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Emissions Without Borders: The Problem With Greenhouse Gas

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CHINA COAL PLANT
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We can fence national boundaries with concrete and barbed wire, but unseen CO2 emissions are released into a border-less atmosphere. Right now, we are on track to triple these emissions by century's end.

The last time CO2 levels went sky-high, the planet was probably 18 degrees Fahrenheit hotter, with sea levels approximately 120 feet higher than now. But we were not here then to enjoy the overly sultriness of it all.

Having been around for 200,000 odd years, our only experience with extreme temperature increase was after the last ice age. The planet heated up seven to nine degrees over thousands of years. Can our grandchildren and great grandchildren handle predicted planetary heating that's 10 times faster?

The 2003 heat wave in Europe killed 35,000 people with summer temperatures in parts of France 18 degrees hotter than their 2001 summer.

I do not want to scare the pants off anyone, but....

When leading climate scientist, James Hansen, former head of NASA's Goddard Institute, stresses de-carbonization of energy by 2030 or certain climate catastrophe. I think mitigating emissions pronto would be the rational next step, just in case this very smart climate guy is right.

But as invisible greenhouse gases rise, so does the very visible conflict that swirls around them. In 2007, California Governor, Arnold Schwarzenegger, took his fight against CO2 emissions to the Supreme Court. He sued the Bush Administration so that California could enact bigger-muscled vehicle emissions laws.

Assembly Bill 32 aims for California's emissions to be 80% below 1990 levels by 2050. In part this will be achieved by the state's ambitious commitment to have 33 percent of its electricity produced by non-CO2-emitting renewable energy by 2020.

The state also runs a tight cap and trade program, which unlike the EU's faltering Emissions Trading Systems is working quite nicely. So far it regulates big industry and the energy sector. Already the Los Angeles Department of Water and Power reports a 22 percent emissions drop (in part by having more renewable energy and less coal on the books) but also because fines for going over emissions caps are hefty.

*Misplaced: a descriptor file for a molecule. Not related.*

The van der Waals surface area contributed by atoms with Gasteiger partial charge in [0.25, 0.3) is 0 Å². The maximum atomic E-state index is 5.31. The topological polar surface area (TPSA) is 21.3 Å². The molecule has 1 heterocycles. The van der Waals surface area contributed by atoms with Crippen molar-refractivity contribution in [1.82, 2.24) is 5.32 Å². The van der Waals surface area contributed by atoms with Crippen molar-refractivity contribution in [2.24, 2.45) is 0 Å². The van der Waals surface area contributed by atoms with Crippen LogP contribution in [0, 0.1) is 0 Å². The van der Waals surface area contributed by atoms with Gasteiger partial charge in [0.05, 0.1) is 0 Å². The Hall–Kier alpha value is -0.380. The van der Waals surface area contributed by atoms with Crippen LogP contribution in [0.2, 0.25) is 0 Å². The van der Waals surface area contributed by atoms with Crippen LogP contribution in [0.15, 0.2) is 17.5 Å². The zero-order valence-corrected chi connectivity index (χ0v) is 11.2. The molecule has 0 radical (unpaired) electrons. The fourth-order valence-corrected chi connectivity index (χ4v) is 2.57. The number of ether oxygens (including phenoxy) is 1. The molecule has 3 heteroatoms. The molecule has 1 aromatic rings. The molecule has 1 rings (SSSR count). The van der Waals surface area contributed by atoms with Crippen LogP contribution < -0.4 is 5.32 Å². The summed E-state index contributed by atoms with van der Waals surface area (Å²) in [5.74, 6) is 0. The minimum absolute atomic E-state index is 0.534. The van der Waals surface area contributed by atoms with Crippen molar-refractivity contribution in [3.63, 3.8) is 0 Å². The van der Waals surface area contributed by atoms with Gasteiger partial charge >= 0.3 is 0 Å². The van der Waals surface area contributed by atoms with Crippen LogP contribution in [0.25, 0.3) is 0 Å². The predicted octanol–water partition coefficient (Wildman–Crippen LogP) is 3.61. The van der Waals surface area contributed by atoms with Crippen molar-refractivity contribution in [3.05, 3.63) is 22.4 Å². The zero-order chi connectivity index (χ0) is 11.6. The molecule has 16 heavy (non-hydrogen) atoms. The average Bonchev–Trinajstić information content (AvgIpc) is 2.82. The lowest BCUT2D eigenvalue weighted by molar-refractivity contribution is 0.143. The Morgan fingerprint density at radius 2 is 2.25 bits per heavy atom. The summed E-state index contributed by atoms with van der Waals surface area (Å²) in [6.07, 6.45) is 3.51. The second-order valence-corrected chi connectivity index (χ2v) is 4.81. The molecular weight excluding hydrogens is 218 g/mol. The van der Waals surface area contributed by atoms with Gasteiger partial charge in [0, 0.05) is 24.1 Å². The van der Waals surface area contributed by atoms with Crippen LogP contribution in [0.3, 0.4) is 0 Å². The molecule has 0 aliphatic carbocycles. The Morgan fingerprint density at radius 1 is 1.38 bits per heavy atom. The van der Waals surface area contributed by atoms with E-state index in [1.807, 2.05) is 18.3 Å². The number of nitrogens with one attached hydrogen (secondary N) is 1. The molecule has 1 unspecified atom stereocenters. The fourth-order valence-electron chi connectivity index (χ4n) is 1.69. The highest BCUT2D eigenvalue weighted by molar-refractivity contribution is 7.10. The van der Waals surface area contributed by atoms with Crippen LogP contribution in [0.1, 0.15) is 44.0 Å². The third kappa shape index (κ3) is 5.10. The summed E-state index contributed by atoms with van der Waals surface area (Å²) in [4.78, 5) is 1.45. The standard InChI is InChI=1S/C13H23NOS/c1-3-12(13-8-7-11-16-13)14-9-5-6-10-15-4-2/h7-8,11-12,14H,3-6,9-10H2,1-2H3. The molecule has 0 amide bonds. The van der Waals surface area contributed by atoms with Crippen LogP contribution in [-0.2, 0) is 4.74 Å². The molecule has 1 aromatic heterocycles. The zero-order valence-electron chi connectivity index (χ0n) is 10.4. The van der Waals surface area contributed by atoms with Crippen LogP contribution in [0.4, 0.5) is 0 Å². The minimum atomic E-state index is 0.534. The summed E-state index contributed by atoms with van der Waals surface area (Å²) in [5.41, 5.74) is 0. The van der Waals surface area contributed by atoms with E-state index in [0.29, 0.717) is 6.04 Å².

But while California aggressively cleans up its act, it has no jurisdiction on nations upwind such as China. Or whom China does energy business with. The Environmental Protection Agency estimates 25 percent of the particulate matter in Los Angeles skies originates from Chinese coal-fired power plants. Some of the dirtiest fuel being burned in these power plants is petcoke from U.S refineries.

The EPA has set limits on the domestic burning of petcoke fuel. But this ruling, which lowered overall U.S CO2 emissions, just outsources the emitting location. It doesn't matter whether you're sending it right next door or across the Pacific, the atmosphere is an all-encompassing, amorphous layer of shared gas.

California's unilateral mitigation is a bold step in the right direction. A challenge to the rest of the U.S. But the North American continent seems to have ever-increasing supplies of high carbon fuels and an industry gung-ho on extracting them.

The IPCC's (Intergovernmental Panel on Climate Change) March report reiterated the risks involved without immediate reduction of CO2. The same day Exxon Mobile came out with its own 'carbon risk' assessment. The company assured stockholders, "we are confident that none of our hydrocarbons are now or will become 'stranded.'" Meaning they will be able to extract all the oil and natural gas they want. The company boasted government restrictions were "highly unlikely" to stop Exxon Mobile from oil business-as-usual.

But while Exxon Mobil feels good about the future, there are some cracks in the fossil fuel industry's mitigation-schmitigation façade.

Big coal appears to be running scared of non-CO2-emitting energy sources, going so far as to describe the sun as a "disruptive challenge." Coal produces 40 percent of U.S electricity, solar clocks in at less than 1 percent, with individual rooftop solar panels a tiny fraction of this amount. But small-potatoes rooftop solar is getting some very negative press these days.

"These green energy mandates are bad policy," says Christine Harbin Hanson, a spokeswoman for Americans for Prosperity, an advocacy group backed by oil industry heavy weights.

The AFP is part of recent anti-solar movement that wants states like Kansas and Arizona to slap a surtax on individual rooftop solar. The movement is also pushing states to reduce overall commitments to solar generated energy.

While all the back and forth goes on, the CO2, methane and nitrous oxide go up. Up into an atmosphere that once floated like a big security blanket around our planet. It let just the right amount of heat in and out. But it can no longer effectively let all the heat out. We have unwittingly trashed our collective security blanket.

Mitigation can and is being enacted on local, state, national and international levels, but the sooner it is a coordinated multilateral effort, the more sense it will make. We need to get serious about the reality of our shared geography. We are one people, under one atmosphere.